Since Iraqi troops seized back Mosul last month, the self-proclaimed Islamic State has been reduced to the area around Raqqa in Syria. Predominantly Kurdish forces are attempting to take the city, protected by Western airpower. Authorities estimate the number of Islamist fighters has dwindled from the thousands to the hundreds.
Donald Trump’s seven months as president have been one surprise after another. From his unexpected diplomacy with China and his certification of the Iran nuclear deal — both of which he lambasted as a presidential candidate — to daily stories of White House intrigue and the dismissal of top government officials, Trump has created an atmosphere of unpredictability in Washington DC.
This is deliberate.
“We must as a nation be more unpredictable,” he argued last year.
Located between Europe and the Middle East, Cyprus has historically been of strategic significance to powers on either side of the Mediterranean Sea. The discovery of natural gas off its shores has raised the island’s geopolitical profile — and might help it overcome communal tensions.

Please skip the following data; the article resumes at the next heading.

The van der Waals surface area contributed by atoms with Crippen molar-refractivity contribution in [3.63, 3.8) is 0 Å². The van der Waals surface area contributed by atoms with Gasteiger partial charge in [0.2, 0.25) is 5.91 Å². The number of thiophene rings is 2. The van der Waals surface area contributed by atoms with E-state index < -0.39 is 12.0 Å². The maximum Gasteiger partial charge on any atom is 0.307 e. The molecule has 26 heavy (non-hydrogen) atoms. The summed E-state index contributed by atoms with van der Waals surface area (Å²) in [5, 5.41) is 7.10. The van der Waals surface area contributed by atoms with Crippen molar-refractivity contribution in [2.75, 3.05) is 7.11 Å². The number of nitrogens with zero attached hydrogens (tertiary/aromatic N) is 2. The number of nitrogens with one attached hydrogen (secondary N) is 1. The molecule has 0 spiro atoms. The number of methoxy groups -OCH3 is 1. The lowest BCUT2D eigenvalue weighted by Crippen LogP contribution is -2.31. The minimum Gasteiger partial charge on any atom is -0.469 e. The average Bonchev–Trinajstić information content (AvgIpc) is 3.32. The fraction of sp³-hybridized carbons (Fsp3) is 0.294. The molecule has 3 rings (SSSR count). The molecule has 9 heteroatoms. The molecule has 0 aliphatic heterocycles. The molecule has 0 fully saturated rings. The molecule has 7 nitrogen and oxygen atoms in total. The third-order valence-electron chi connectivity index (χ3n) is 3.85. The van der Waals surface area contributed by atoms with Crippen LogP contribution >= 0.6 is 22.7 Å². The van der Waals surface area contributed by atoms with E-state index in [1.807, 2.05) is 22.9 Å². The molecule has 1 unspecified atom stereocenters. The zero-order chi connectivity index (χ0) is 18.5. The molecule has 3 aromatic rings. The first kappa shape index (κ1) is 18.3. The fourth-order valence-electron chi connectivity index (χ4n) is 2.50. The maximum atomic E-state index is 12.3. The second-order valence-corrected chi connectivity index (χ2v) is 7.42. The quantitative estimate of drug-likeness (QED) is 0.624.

Cypriot waters are estimated to contain between 140 and 220 billion cubic meters of gas with an approximate value of €38 billion.
The Western-backed effort to drive the Islamic State out of Iraq is making headway. The self-proclaimed caliphate has lost two-thirds of its territory. The battle for Mosul, Iraq’s second city, is well underway.
As David Downing reported here on Sunday, Mosul could make a quick economic recovery once it is entirely liberated from the self-declared Islamic State by Iraqi government forces.
Not only is the city, once Iraq’s second largest, a hub for northern Iraqi industry and trade; it’s also situated close to major oil and natural gas reserves. The potential for further economic expansion could be close at hand.
The battle will not be over quickly, though. It has been estimated it will take another three to five months to rout the Islamic State from eastern Mosul.
Once the militants are defeated, internal and sectarian divisions could resurface. A Shia-Sunni divide seems inevitable. Mosul being a Sunni majority town doesn’t help the cause for peaceful settlement. Friction between religious groups can hurt reconstruction efforts, especially with the involvement of Iraqi prime minister Haider al-Abadi’s sanctioned Shia fighters. We are looking at a “game of thrones” mentality where a balance of factions in this enclave becomes quite a task. Read more “Defeat in Mosul Will Not Eliminate the Islamic State”